Even though a unity deal has been reached between the two most prominent factions of Palestinian polity, however, the optimism attached with the Fatah-Hamas reconciliation process seems to be fizzling out due to a number of factors. For instance, the future prospects of the Palestinian unity government and the Middle East at the large level seems to hinge on the willingness of the Hamas to give up arms among other factors. 
While the agreement signed in October between the Fatah and Hamas was touted as a symbol of the direly needed unity in Palestine, however, the deeply entrenched divisions between the two factions cannot be bridged overnight. Initially, the pact between the two factions focused on Hamas withdrawal from the areas of Gaza and Rafah border crossing but the capability to keep arms has brought the other differences to surface.
Broadly speaking, Fatah and Hamas are both Palestinian parties, however, their control over Gaza strip and West Bank defines their major differences. Ideologically, Hamas is considered radical than the Fatah, especially when it comes to stance on Israel. The refusal to accept any solution devoid of full liberation of Palestine is another point of difference for Hamas. Additionally, the military wing of Hamas is often seen as a major point of concern for Fatah, Israel and the international community.
The role of Cairo in bringing Hamas and Fatah on the table for talks is another important facet. Egypt aimed at reconciling between the two parties to accomplish a just solution in accordance with the international resolutions for Palestinians amid the turmoil in the Middle East. However, the agreement has not been implemented in the true spirit yet due to the myriad of differences between Fatah and Hamas. For instance, the control of Gaza and hostile posture on Israel are prominent points of divergences.
The paradoxical stance of the US is another variable which can make the advocates of the Palestinian liberation skeptical. For instance, the rumors of the closure of the Palestine Liberation Organization (PLO) office in Washington and increasing interest of Jared Kushner in resolving the situation portray an ambiguous picture. Similarly, the willingness of Mr. Trump during the election year towards shifting the embassy of the US to Jerusalem from Tel Aviv is another case in point. This is likely to stir another controversy in the Middle East.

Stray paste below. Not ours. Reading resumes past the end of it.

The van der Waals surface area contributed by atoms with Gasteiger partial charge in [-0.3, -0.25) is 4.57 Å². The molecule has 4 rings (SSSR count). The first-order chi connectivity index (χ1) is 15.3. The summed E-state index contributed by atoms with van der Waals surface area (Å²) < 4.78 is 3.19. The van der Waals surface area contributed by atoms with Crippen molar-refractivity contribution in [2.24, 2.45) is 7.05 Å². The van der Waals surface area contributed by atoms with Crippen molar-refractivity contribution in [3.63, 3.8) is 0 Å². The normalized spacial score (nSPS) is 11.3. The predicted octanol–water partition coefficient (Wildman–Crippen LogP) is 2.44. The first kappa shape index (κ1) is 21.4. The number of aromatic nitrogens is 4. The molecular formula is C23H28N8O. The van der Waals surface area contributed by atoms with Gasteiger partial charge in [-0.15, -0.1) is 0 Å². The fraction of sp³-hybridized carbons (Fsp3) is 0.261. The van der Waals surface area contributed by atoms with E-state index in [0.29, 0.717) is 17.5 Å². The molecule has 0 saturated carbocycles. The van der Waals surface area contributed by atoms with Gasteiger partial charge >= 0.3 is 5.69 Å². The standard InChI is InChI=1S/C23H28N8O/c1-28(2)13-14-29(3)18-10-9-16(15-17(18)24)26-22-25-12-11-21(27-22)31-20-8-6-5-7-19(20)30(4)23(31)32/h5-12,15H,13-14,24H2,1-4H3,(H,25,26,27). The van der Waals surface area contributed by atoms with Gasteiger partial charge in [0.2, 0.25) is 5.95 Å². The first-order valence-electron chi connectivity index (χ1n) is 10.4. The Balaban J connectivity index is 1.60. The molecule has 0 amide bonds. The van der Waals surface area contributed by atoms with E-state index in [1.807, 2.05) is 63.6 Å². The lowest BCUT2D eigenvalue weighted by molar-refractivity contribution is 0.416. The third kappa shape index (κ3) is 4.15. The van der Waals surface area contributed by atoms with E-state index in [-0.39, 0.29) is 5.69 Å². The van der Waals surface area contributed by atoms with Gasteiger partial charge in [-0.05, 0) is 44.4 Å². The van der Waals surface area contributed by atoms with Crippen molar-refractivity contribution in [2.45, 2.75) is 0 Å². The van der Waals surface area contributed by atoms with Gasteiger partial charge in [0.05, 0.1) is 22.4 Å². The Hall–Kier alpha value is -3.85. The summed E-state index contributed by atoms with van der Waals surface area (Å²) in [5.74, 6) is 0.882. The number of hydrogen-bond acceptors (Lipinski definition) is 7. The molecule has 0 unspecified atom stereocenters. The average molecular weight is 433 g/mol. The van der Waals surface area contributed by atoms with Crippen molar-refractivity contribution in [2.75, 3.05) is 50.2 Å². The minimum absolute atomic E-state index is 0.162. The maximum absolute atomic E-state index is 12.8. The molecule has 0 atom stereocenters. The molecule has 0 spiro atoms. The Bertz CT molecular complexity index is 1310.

In the regional context, the galvanization of the talks on the Palestine issue is also correlated with the changing dynamics of the Middle East in which Iran is seen as the threat to the US interest, her ally Israel and the ascending role of the Kingdom of Saudi Arabia (KSA). Speaking of Israel, their main reservations are associated with Hamas and its affiliation with Hezbollah. For instance, in the past, the antagonism between Hamas and Israel has arguably been one of the main impediments to finding the solution for Palestine.
For Palestinians, they should be allowed to become a sovereign state as per the 1967 borders in addition to a two-state solution, but if one takes into account the details of the Trump plan, it may not meet the expectations of the Palestinians. The question of shifting the US embassy to Jerusalem is perceived as the factor which will directly weaken the Palestine struggle to self-determination and freedom. Ironically, the issue of Israeli settlements is another factor which is not endorsed by the closest ally of Israel, the US, yet the process of expansion appears to go unabated.
In other words, Hamas is engaged on two fronts. On one hand, it is making attempts to bridge the gaps with Palestinian Authority in terms of addressing the internal weaknesses. On the other hand, it is explicitly deepening the animosity towards Israel. For the Palestinian Authority proponents, these changes are making the position of Palestinian Authority difficult, as it seems to be the only party who is concerned with diplomatically engaging the US, Israel, and Hamas. However, others may differ due to the ambitious task of bringing all the parties to the table. Moreover, critics of President Mahmoud Abbas view his refusal to lift imposed sanctions on Gaza in return for the Hamas withdrawal of the coastal enclave another cause of tension.
As cliché as it may sound, the resolution of the Palestine may not gain momentum until the internal differences between Fatah and Hamas are addressed. Similarly, the elusive nature of the Trump’s plan to resolve the Palestine issue is yet to unfold. Given the response of Fatah, Hamas, and Israel to an unprecedented American policy change in form of clearly tilting towards Israeli stance over Jerusalem, the prospects of peace between Palestine and Israel appear slim. Furthermore, what remains to be seen is whether the Fatah-Hamas unity will facilitate finding a solution for Palestine or is it the extra-regional powers who can determine the fate of Palestinians?
DISCLAIMER: The views and opinions expressed in this article are those of the author and do not necessarily reflect the official policy and position of Regional Rapport.
Previous articleTrump’s Jerusalem Plan
Next articleTrump: The Political Ignorant
Iqra Mobeen Akram is Assistant Research Officer at Islamabad Policy Research Institute. Her areas of interest are Politics of Middle East, Foreign Policy Analysis, and Theories of International Relations.